It was “love at first sight” for Michael V. Pascucci when, after leaving the service in the early ’70s, he took a college sculpture class.
From there he went to a technical school to learn how to cast metal and weld, then on to a Masters to truly perfect his newfound love.
A full-time sculptor now, his show, Michael V. Pascucci: Sculpture, runs through July 2 at the Noyes Arts Garage in Atlantic City.
Prior to his full-blown art career, Pascucci had the unique position as lead sculptor for the Franklin Mint, where he would frequently see his creations in Parade Magazine every Sunday. But that business, he admits, has certainly slowed down in recent years.
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“You don’t see too much of it (Franklin Mint items) anymore. The giftware — figurines, cutesy things — has kind of died out. In the ’70s and ’80s, our parents’ generation collected those. I don’t think it’s translated to the next generation.”
Hired by an Asian manufacturer in the 1990s to develop gift ideas for them, he became bent on going out on his own with his art. So he did just that.
It didn’t work out.
At least, not at first.
“For a number of years I had to take a detour from being a full-time artist and had to take a job to support my family,” he explains. “But I’m back to sculpture — which is great.”
Great, for sure, as his stunning and intricate work has garnered him awards and recognition throughout the region and beyond for this Monroe Township artist who works in bronze and steel, but prefers walnut because “it’s a lot of fun.”
“Walnut is a rich wood, and has a lot of beauty to it. It’s a hard wood, but it’s not hard to carve, you have to know the grain, so it’s fun playing with different grains and following the grain and creating different shapes. And when it’s finished, it gives you a nice rich, dark color.”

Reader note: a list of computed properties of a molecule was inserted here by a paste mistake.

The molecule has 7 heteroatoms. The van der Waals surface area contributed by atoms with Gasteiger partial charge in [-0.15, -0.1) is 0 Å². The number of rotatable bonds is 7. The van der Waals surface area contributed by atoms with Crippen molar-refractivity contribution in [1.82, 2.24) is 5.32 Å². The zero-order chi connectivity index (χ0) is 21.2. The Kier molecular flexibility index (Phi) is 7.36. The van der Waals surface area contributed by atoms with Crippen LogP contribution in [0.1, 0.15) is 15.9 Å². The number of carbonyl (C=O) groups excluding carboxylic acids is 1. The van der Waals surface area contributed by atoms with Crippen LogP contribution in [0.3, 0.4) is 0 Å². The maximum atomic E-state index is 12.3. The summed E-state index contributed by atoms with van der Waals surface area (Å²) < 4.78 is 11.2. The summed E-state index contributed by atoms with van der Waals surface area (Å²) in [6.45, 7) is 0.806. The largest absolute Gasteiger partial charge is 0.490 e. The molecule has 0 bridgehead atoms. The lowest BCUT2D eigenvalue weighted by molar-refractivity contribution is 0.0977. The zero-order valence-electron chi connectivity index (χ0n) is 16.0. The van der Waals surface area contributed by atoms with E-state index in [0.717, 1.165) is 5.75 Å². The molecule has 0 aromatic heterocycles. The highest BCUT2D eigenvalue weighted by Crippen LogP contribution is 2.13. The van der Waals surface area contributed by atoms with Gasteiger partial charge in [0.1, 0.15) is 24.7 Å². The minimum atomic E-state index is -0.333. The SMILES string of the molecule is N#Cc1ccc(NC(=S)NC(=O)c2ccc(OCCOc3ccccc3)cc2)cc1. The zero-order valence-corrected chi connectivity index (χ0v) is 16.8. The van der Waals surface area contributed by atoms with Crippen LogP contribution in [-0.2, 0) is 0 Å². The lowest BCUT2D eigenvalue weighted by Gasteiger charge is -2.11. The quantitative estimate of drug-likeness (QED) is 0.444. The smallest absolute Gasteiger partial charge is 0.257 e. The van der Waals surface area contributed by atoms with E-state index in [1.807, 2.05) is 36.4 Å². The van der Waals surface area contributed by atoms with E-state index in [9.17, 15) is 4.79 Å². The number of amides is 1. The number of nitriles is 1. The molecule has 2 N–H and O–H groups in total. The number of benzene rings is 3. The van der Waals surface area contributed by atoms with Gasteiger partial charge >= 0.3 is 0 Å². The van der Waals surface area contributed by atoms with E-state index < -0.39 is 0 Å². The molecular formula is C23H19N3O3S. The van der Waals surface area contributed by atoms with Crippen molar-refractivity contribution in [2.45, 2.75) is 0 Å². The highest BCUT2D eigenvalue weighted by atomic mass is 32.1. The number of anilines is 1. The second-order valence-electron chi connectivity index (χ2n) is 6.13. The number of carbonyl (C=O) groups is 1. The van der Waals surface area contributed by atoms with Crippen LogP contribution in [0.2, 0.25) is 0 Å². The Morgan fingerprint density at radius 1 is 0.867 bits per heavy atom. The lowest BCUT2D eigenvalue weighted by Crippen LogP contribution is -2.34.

There is a common theme in Pascucci’s work, one that reflects humanity and the human figure.
“I like to create what I think is a visual metaphor about the human psyche or form,” Pascucci says. “Each piece is a metaphor in its own way. There are two steel pieces and there’s a tension with each piece — a rigid structure and a piece of steel woven in and out among the vertical elements. When I was doing that, I thought how we maintain our composure in life and may be feeling all sorts of tension on the inside that you don’t see.”
Busy as he is, frequently working on several projects at once, Pascucci needs to get into a certain mindset and “work a little each day to advance the procedure.” He doesn’t mind, though, as working through each sculpture is a delight.
“A lot of the real joy comes in the process. You work out an idea and you might sketch it out, do a clay model ... you’re looking to put shapes and forms together that evoke a response from someone,” he says. “It doesn’t have to be a ‘eureka’ response, it could be very subtle. As long as there’s something in it that penetrates the viewer and they walk with something.”